SOME 70 per cent of the 50 workers aged above 55 interviewed by The Straits Times indicated they wanted to work beyond 65, even with salary cuts (“Less pay is okay, say older workers”; last Saturday).
The crux of the issue is not whether Singaporeans are willing to work beyond 65, but whether they are able to retire at all.
The Central Provident Fund Minimum Sum Scheme was introduced in 1987 to help Singaporeans set aside sufficient savings to support a basic standard of living during retirement.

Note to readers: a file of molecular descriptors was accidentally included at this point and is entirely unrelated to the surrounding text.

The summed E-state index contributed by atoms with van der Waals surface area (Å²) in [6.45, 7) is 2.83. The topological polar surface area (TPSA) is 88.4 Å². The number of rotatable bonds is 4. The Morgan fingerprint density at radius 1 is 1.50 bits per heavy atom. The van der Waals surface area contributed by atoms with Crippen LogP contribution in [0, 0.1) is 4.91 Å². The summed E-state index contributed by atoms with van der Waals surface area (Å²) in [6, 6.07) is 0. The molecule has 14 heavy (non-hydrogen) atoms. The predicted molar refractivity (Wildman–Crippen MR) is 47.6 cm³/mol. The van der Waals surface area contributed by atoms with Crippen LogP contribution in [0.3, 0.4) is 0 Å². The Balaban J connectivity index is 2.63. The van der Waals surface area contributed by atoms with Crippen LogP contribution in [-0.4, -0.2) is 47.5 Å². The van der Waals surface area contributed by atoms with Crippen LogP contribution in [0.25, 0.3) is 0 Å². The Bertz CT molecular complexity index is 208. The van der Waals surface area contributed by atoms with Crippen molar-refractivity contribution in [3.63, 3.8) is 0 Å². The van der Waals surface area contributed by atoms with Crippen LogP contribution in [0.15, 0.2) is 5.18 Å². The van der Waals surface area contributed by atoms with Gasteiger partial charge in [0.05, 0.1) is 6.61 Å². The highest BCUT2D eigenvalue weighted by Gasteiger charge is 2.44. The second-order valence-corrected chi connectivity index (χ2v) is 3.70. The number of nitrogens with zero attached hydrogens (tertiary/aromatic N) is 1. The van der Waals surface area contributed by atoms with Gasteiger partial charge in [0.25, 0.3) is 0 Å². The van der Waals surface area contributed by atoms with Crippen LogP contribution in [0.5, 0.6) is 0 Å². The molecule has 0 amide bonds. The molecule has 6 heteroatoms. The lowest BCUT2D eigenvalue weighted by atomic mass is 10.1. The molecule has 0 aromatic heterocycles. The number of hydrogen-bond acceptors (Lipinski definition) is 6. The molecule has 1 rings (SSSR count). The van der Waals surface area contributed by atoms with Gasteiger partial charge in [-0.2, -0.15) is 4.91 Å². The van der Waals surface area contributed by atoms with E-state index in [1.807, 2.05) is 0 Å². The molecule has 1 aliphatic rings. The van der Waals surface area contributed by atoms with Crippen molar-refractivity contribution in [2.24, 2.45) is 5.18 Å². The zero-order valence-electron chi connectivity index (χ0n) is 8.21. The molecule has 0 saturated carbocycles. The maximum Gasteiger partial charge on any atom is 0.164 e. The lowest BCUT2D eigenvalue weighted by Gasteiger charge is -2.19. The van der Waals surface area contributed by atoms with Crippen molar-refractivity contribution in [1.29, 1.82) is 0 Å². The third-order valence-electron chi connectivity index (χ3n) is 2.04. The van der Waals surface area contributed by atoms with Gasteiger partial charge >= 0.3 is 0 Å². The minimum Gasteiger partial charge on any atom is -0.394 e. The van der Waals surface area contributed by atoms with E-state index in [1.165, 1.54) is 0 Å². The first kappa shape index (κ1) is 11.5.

Yet, in 2012, 25 years after the scheme’s inception, fewer than half of Singaporeans who turned 55 could meet the Minimum Sum.
We need to relook how the scheme has failed to meet its objective of providing sufficient retirement savings for Singaporeans, after more than two decades.